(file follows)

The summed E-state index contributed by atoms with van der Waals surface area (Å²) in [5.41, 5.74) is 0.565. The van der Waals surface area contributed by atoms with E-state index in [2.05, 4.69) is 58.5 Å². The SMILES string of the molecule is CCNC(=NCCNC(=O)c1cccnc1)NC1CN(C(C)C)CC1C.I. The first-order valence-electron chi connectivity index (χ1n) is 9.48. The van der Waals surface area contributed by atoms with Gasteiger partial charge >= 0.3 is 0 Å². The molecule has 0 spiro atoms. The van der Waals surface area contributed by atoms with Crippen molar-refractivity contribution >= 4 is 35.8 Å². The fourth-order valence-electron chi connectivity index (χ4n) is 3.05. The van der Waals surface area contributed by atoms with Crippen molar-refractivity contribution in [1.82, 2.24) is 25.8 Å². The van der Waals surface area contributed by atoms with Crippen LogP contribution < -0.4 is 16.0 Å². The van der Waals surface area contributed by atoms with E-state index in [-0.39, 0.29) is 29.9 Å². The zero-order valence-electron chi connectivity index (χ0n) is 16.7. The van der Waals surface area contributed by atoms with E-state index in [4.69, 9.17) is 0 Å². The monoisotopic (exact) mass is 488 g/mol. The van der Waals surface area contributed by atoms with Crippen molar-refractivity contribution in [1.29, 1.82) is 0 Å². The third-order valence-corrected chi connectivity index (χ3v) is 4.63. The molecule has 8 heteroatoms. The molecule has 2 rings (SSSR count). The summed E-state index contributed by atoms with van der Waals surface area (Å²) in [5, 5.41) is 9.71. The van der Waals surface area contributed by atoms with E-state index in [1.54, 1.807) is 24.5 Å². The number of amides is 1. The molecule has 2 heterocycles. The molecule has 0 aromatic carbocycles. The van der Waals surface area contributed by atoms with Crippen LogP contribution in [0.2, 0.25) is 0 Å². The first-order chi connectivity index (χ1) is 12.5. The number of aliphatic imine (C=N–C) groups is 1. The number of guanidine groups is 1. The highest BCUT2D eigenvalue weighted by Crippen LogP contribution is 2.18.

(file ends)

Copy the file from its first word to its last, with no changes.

The summed E-state index contributed by atoms with van der Waals surface area (Å²) in [5.41, 5.74) is 0.565. The van der Waals surface area contributed by atoms with E-state index in [2.05, 4.69) is 58.5 Å². The SMILES string of the molecule is CCNC(=NCCNC(=O)c1cccnc1)NC1CN(C(C)C)CC1C.I. The first-order valence-electron chi connectivity index (χ1n) is 9.48. The van der Waals surface area contributed by atoms with Gasteiger partial charge >= 0.3 is 0 Å². The molecule has 0 spiro atoms. The van der Waals surface area contributed by atoms with Crippen molar-refractivity contribution >= 4 is 35.8 Å². The fourth-order valence-electron chi connectivity index (χ4n) is 3.05. The van der Waals surface area contributed by atoms with Crippen molar-refractivity contribution in [1.82, 2.24) is 25.8 Å². The van der Waals surface area contributed by atoms with Crippen LogP contribution < -0.4 is 16.0 Å². The van der Waals surface area contributed by atoms with E-state index in [-0.39, 0.29) is 29.9 Å². The zero-order valence-electron chi connectivity index (χ0n) is 16.7. The van der Waals surface area contributed by atoms with E-state index in [4.69, 9.17) is 0 Å². The monoisotopic (exact) mass is 488 g/mol. The van der Waals surface area contributed by atoms with Crippen molar-refractivity contribution in [1.29, 1.82) is 0 Å². The third-order valence-corrected chi connectivity index (χ3v) is 4.63. The molecule has 8 heteroatoms. The molecule has 2 rings (SSSR count). The summed E-state index contributed by atoms with van der Waals surface area (Å²) in [5, 5.41) is 9.71. The van der Waals surface area contributed by atoms with E-state index in [1.54, 1.807) is 24.5 Å². The number of amides is 1. The molecule has 2 heterocycles. The molecule has 0 aromatic carbocycles. The van der Waals surface area contributed by atoms with Crippen LogP contribution in [0.2, 0.25) is 0 Å². The first-order chi connectivity index (χ1) is 12.5. The number of aliphatic imine (C=N–C) groups is 1. The number of guanidine groups is 1. The highest BCUT2D eigenvalue weighted by Crippen LogP contribution is 2.18.